A certain amount of unintentional salt marsh creation or restoration is happening all the time. Often, it is the unexpected result of man’s activity in the coastal zone. A good example is the huge mud flat that has developed downstream of a causeway built across the Avon River at Windsor, Nova Scotia. Over a few decades, soft muddy sediments accumulated just below the barrier and these have now firmed up enough to support pioneering Spartina. Today this mudflat is well on its way to becoming a luxuriant and productive salt marsh. In other instances of unplanned restoration the relentless forces of nature simply reclaim that which man had previously wrested from the sea. Long-neglected dikes near Kingsport and elsewhere eventually eroded, allowing waves and currents to break through, flooding abandoned fields and allowing salt marsh plants to slowly reestablish. Some oceanographers worry that rising sea levels may cause even more such dikes to fail and flood a great deal more reclaimed land. Thus far in the Maritimes there have only been a few attempts to purposely breach dikes and recreate lost salt marsh habitat. For example, the Canadian Wildlife Service has allowed some agricultural land to "go back out to sea" at the Chignecto National Wildlife Area. In many places this might not be a feasible option. Some protected dikelands now have a range of non-agricultural uses, such as residential or commercial developments, road and rail beds, or utility corridors that are vulnerable to flooding. However, there are areas of unused dikeland, where the upkeep of dikes is no longer economical and where there are no flood-prone structures, that could easily be flooded and restored as salt marsh. In recent years, however, there has been a major effort to convert many such unwanted former salt marshes, not back to their former marine state, but to freshwater impoundments. Thousands of acres of such "constructed" freshwater wetlands have been created in recent years by groups such as Ducks Unlimited and the Canadian Wildlife Service to enhance waterfowl habitat and sustain recreational hunting. There are as yet no comparably powerful interest groups pressing for the restoration of true salt marshes.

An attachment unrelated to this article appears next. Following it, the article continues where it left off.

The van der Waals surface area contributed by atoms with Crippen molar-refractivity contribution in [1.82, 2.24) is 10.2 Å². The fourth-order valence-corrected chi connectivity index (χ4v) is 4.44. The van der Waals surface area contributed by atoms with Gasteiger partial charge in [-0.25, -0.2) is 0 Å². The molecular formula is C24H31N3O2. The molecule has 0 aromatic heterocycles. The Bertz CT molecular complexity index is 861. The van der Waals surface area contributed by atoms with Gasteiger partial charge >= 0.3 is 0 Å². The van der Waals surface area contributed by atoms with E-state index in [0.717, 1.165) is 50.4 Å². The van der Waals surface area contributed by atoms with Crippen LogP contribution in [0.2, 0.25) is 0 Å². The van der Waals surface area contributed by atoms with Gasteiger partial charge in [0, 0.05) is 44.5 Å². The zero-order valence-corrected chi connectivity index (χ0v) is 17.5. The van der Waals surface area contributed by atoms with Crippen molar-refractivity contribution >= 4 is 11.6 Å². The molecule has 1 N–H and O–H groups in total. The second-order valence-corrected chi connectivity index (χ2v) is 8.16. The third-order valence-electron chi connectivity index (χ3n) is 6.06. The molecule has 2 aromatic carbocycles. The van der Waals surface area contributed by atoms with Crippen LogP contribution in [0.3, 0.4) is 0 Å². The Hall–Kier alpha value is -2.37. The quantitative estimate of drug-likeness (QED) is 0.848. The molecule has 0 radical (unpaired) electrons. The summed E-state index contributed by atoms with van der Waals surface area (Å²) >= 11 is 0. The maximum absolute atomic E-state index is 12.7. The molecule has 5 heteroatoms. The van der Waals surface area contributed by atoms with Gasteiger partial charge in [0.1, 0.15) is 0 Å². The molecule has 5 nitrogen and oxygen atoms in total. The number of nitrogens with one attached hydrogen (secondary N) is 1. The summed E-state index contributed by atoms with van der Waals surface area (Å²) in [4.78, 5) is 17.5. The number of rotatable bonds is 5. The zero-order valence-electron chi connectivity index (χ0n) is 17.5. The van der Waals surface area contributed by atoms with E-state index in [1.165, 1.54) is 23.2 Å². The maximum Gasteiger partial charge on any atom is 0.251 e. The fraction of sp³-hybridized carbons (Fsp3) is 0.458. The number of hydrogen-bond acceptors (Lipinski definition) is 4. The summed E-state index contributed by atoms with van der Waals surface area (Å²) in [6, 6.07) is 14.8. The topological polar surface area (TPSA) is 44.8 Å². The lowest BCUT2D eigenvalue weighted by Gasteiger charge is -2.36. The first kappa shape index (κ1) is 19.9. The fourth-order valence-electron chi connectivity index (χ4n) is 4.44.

The need for the continuing upkeep of dikes protecting farmland along the shores of most of Fundy’s larger tidal rivers, such as the Petitcodiac, Avon and Annapolis was eliminated almost four decades ago by the construction of protective tidal barrages or causeways across their lower reaches. These effectively blocked tidal exchange in the river and barred the passage of migrating fish. Recent studies have shown that these structures have had serious ecological impacts on the river, estuary and nearby coastal waters. There is a growing interest in attempting to undo some of the environmental damage by modifying the structures to allow more tidal flushing of the river. Efforts are now underway to do this with the causeway across the Petitcodiac River near Moncton, New Brunswick. The severe ecological impacts of this structure and the divisive debates that have attended the attempts to arrange even an experimental opening of its tidal gates are outlined in Fundy Issues Number 11, "Whither the Waters? Tidal and Riverine Restrictions in the Bay of Fundy". The ongoing saga of the Petitcodiac serves as a timely illustration of the complexity of the social, economic, political and ecological concerns that have to be addressed before any major habitat restoration initiatives can be carried out.